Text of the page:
Hexagram Thirty-seven signifies the roles of family members. The home will be peaceful if each member—parents, children, and extended family members—act according to their position. Through order and open communication, troubles can be resolved.
The first line, yang, shows one who restores order to their own home. This can also refer to reestablishing one's position in life.
The second line, yin, shows a woman who tends to her own business, not minding the business of others. This change will bring good fortune.
The third line, yang, shows the head of a household who is strict and unyielding. Although this brings short term results, there will also be sorrow and little love. Eventually, the wife and children will lose respect for him.
The fourth line, yin, shows a family member who increases the love within the family.
The fifth line, yang, shows a family member who brings worldly prestige and influence to the family. There is no reason to fear, for this will bring good fortune.
The sixth line, yang, shows a family member who is sincere and truthful. After self-examination, this person will make the needed changes to attain good fortune.
Hexagram Thirty-seven Commentary
This hexagram offers lessons on how to maintain peace in a family. The principles are similar to contemporary notions of family therapy. The introduction encourages open communication to resolve problems, and for family members to embrace their roles in the family. In other words, the parents must lead the family, extended family play supporting roles, and the children should be protected, not made to fill in for negligent parents.
The subject of the first line, yang, steps up to his or her duty after a period of neglect. Through reestablishing their own position in life, the subject manages to also restore order within the family.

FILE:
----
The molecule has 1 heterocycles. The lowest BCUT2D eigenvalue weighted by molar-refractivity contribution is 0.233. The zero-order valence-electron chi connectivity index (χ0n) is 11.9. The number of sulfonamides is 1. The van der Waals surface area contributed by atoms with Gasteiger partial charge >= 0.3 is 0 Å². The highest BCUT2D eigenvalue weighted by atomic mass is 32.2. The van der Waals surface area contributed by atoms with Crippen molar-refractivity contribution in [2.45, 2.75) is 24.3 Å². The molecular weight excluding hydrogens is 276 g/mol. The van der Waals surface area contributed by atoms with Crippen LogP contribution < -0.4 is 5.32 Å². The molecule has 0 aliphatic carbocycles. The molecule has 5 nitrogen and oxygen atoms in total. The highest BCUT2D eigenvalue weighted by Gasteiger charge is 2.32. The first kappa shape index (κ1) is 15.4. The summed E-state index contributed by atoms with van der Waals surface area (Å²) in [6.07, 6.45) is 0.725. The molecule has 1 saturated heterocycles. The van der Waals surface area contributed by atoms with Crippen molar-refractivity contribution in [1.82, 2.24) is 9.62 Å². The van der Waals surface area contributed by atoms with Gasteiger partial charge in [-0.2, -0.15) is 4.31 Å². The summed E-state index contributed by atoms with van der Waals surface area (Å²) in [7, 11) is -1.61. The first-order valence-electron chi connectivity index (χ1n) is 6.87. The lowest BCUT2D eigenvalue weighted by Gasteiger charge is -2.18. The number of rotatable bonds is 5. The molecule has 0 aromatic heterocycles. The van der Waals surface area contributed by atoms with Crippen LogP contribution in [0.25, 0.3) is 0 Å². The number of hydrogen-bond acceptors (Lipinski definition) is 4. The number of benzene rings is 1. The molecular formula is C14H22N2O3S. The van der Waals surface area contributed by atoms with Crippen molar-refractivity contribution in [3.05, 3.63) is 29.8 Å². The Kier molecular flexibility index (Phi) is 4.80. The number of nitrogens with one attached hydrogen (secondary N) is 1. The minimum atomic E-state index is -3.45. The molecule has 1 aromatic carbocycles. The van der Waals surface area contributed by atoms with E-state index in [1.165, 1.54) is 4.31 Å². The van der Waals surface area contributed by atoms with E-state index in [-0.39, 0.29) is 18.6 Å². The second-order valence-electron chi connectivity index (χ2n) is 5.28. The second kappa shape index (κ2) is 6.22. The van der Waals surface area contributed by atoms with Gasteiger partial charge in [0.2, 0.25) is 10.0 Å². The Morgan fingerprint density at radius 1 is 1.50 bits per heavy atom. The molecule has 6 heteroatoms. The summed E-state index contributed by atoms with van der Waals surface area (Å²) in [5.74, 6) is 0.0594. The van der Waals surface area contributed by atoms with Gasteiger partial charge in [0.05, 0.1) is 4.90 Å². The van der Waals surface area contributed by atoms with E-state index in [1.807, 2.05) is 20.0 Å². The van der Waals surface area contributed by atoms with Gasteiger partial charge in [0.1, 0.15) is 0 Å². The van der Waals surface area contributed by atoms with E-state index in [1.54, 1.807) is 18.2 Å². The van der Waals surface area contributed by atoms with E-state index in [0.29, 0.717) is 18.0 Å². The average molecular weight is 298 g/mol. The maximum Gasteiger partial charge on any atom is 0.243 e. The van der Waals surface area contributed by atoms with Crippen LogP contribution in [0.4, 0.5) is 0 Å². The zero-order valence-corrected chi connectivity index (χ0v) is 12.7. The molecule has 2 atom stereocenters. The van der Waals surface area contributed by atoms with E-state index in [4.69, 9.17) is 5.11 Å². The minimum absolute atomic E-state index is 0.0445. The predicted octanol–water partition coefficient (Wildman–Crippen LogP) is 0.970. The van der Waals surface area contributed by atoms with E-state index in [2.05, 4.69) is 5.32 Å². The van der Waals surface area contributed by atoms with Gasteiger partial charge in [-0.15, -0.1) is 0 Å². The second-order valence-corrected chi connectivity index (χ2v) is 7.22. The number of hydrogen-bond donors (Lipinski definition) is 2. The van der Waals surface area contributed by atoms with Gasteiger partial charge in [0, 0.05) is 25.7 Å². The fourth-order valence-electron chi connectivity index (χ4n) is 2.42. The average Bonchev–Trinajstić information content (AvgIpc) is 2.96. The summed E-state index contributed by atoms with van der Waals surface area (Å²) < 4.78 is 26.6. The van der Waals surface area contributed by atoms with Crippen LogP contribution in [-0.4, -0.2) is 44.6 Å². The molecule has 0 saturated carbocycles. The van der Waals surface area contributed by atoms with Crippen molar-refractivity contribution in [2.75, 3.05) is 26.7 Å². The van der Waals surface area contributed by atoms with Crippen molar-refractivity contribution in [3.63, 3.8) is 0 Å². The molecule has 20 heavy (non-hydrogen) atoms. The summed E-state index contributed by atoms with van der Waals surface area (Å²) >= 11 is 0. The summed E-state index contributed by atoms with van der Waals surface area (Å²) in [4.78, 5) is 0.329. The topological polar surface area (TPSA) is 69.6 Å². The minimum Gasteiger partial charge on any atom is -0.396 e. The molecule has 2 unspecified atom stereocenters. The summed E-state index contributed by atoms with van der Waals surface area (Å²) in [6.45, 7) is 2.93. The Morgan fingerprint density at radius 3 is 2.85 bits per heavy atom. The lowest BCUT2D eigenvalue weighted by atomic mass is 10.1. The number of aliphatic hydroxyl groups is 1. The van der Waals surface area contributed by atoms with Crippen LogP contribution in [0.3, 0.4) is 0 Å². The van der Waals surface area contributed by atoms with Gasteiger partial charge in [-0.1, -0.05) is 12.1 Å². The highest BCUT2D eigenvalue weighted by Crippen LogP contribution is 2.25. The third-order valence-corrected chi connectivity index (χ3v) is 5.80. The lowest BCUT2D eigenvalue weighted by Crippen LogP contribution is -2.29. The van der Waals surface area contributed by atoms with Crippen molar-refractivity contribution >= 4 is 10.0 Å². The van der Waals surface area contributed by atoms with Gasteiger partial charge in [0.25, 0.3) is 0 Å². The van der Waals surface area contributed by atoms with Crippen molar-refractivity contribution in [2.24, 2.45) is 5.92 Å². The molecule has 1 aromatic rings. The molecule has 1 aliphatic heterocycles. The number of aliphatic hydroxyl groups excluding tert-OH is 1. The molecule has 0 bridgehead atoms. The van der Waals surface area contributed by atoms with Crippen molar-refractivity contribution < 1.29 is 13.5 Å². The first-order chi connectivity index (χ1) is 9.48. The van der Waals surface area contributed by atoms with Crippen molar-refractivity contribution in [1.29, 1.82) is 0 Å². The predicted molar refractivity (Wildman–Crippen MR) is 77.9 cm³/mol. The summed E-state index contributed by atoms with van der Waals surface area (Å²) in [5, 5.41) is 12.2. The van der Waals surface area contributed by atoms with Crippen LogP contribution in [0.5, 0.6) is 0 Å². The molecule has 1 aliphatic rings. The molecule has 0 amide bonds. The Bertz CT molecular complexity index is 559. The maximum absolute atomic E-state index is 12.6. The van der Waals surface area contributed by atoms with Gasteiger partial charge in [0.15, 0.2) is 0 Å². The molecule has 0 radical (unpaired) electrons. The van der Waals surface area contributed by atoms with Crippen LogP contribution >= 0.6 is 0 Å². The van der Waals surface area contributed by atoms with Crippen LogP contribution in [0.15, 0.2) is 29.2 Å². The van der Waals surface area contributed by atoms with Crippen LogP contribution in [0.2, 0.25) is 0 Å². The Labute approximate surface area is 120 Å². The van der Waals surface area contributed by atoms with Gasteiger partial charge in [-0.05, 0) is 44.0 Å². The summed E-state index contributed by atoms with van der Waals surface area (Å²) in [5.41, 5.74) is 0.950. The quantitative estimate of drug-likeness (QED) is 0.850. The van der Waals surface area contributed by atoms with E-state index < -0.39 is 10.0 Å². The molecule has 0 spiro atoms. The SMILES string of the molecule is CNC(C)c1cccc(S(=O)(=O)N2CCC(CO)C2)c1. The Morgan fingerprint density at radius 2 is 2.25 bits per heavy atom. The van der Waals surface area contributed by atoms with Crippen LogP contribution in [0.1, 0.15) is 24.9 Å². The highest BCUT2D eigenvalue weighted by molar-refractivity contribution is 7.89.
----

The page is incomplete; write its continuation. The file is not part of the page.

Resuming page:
The subject of the second line, yin, learns to attend to her own life, thus setting a good example for others. The line hints that for a time, she had neglected her duty to herself, and spent all her energy trying to fix everyone else's lives. Now that she is centered, it allows others to be their own selves.
The subject of the third line, yang, shows the most negative situation possible in family life. The head of the family is a tyrant who may get obedience, but it comes at the expense of genuine love and trust. The line predicts in a situation like this, the wife and children will lose respect for him, leading to sorrow and resentment.
The subject of the fourth line, yin, "increases the love with in the family." This line confirms the primary purpose of a family, and that is to provide a loving home where everyone feels accepted for who they are.
The subject of the fifth line, yang, brings honor and influence to the family. This is also welcome.
The sixth line, yang, shows how love can hold a family together. The subject of this line is a reasonable, honest, and thoughtful family member. Perhaps for a time he or she went through doubts, for example in adolescence, they may pull away from the family for a time. However, after self-examination, this person will make needed changes their attitude to reestablish their bonds with the family.
To the reader: Most of the hexagrams have at least one line that predicts bad results, but that does NOT mean you are fated to that result. The hexagrams illustrate different attitudes, so study the actions and reactions to learn the attitudes that will lead to better outcomes.
The I Ching teaches you to flow with changes and create positive change from the inside through conscious living. Your future is in your hands. Consult the I Ching for ideas that lead to clear thinking and positive mental attitude. Reading the I Ching helps you take the time to reflect on your attitudes and ideas. Continue asking until you feel positive about your course.
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A note about this interpretation of the I Ching: Nori Muster wrote this version of the iChing in 1994 and put it online at Surrealist.org in 2000. It is now available as an e-book. Click here to see Learning to Flow with the Dao at Amazon.com..